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Data from: Integrating viability and fecundity selection to illuminate the adaptive nature of genetic clines


Wadgymar, Susana M.; Daws, S. Caroline; Anderson, Jill; Anderson, Jill T. (2017), Data from: Integrating viability and fecundity selection to illuminate the adaptive nature of genetic clines, Dryad, Dataset,


Genetically-based trait variation across environmental gradients can reflect adaptation to local environments. However, natural populations that appear well-adapted often exhibit directional, not stabilizing, selection on ecologically-relevant traits. Temporal variation in the direction of selection could lead to stabilizing selection across multiple episodes of selection, which might be overlooked in short-term studies that evaluate relationships of traits and fitness under only one set of conditions. Furthermore, non-random mortality prior to trait expression can bias inferences about trait evolution if viability selection opposes fecundity selection. Here, we leveraged fitness and trait data to test whether phenotypic clines are genetically based and adaptive, whether temporal variation in climate imposes stabilizing selection, and whether viability selection acts on adult phenotypes. We monitored transplants of the subalpine perennial forb, Boechera stricta (Brassicaceae), in common gardens at two elevations over 2-3 years that differed in drought intensity, quantifying viability and fecundity fitness components for four heritable traits: specific leaf area, integrated water-use efficiency, height at first flower, and flowering phenology. Our results indicate that genetic clines are maintained by selection, but their expression is context dependent, as they do not emerge in all environments. Moreover, selection varied spatially and temporally. Stabilizing selection was most pronounced when we integrated data across years. Finally, viability selection prior to trait expression targeted adult phenotypes (age and size at flowering). Indeed, viability selection for delayed flowering opposed fecundity selection for accelerated flowering, demonstrating that neglecting to account for viability selection could lead to inaccurate conclusions that populations are maladapted. Our results suggest that reconciling clinal trait variation with selection requires data collected across multiple spatial scales, time frames, and life history stages.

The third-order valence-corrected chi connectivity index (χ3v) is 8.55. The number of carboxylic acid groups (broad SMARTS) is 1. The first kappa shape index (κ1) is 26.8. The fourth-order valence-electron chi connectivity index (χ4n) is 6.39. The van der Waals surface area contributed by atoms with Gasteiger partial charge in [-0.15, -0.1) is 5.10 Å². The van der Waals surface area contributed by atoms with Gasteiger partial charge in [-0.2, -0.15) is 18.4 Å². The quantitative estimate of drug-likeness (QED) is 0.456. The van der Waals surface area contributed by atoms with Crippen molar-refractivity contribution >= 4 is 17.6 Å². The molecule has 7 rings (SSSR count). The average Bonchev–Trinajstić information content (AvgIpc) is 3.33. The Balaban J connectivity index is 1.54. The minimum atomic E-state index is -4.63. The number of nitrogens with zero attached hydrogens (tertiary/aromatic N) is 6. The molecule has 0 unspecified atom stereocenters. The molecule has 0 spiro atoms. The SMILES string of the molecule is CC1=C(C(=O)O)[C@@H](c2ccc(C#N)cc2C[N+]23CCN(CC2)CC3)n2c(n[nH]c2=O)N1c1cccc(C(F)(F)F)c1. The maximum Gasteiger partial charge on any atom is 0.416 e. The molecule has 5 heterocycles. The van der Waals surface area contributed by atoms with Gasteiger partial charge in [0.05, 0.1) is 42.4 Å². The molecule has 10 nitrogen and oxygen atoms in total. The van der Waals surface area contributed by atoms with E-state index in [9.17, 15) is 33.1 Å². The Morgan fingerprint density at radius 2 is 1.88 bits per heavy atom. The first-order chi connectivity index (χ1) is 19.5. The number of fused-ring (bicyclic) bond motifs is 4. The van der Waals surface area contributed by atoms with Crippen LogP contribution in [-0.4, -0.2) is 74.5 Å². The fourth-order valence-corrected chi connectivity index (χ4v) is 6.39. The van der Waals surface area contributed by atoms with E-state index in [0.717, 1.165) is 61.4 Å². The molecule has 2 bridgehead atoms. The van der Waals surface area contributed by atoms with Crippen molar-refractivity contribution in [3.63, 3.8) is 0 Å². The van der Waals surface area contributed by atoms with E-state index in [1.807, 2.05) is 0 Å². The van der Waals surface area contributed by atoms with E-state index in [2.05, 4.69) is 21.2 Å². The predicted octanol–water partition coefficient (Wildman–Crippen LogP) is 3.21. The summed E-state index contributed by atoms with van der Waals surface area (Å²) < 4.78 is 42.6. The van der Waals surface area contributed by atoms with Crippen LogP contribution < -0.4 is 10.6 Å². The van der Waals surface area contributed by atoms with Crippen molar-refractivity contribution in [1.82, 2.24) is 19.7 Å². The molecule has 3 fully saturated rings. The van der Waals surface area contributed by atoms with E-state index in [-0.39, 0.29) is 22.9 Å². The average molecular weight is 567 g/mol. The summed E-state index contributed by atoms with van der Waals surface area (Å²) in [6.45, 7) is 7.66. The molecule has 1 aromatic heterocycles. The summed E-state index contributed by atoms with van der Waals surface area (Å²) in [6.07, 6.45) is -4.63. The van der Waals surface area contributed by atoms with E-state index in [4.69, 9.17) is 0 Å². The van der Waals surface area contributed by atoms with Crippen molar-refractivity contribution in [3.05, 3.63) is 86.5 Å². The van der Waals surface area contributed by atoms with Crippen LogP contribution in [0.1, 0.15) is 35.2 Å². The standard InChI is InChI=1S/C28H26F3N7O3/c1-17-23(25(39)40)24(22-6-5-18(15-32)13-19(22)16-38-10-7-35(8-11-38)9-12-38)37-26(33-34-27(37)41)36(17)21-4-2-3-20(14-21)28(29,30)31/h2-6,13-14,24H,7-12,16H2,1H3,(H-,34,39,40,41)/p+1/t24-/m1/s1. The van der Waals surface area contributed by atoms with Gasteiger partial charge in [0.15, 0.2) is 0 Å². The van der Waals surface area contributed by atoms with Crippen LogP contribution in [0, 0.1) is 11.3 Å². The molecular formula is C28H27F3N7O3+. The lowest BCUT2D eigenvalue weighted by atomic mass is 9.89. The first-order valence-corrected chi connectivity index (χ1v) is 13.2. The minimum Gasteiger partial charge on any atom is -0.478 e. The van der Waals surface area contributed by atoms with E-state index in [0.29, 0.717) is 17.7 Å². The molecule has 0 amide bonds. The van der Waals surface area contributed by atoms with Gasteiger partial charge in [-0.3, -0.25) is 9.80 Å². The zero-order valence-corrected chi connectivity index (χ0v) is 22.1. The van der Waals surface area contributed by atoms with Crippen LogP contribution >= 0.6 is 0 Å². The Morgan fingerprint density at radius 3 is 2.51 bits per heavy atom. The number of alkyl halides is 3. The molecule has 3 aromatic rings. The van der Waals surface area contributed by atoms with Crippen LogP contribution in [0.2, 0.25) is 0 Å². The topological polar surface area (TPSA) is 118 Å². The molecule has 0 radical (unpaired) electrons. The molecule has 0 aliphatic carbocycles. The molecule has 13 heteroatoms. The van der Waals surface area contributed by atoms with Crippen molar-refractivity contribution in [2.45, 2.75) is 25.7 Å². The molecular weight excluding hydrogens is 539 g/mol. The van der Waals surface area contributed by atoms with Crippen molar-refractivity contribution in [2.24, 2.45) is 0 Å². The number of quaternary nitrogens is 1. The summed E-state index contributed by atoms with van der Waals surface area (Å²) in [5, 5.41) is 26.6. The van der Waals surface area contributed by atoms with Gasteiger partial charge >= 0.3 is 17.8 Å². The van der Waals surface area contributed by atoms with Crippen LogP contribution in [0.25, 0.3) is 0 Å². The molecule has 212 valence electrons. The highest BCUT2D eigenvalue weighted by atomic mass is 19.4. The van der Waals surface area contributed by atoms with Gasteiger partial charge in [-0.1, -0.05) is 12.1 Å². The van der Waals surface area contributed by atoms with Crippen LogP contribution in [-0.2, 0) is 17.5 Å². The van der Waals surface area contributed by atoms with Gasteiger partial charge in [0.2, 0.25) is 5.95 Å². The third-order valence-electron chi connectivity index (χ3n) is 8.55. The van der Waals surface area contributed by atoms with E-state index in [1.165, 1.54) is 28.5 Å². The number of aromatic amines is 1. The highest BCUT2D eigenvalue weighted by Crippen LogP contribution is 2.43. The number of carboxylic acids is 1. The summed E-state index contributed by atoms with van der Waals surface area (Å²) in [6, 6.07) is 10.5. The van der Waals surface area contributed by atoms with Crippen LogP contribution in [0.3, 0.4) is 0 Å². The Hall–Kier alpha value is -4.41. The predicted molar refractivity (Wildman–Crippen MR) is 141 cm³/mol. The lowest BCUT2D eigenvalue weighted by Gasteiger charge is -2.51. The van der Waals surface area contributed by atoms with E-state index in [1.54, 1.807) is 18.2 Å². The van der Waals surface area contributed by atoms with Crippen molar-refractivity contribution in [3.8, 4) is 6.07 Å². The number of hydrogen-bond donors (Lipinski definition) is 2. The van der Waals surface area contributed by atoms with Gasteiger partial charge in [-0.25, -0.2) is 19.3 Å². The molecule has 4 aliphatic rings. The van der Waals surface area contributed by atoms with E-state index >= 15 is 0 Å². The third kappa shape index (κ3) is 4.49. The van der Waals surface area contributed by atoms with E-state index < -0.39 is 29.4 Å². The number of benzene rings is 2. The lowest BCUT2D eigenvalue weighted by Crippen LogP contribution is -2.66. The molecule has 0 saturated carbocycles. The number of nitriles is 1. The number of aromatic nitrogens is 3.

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National Science Foundation, Award: 10-21-RR093-418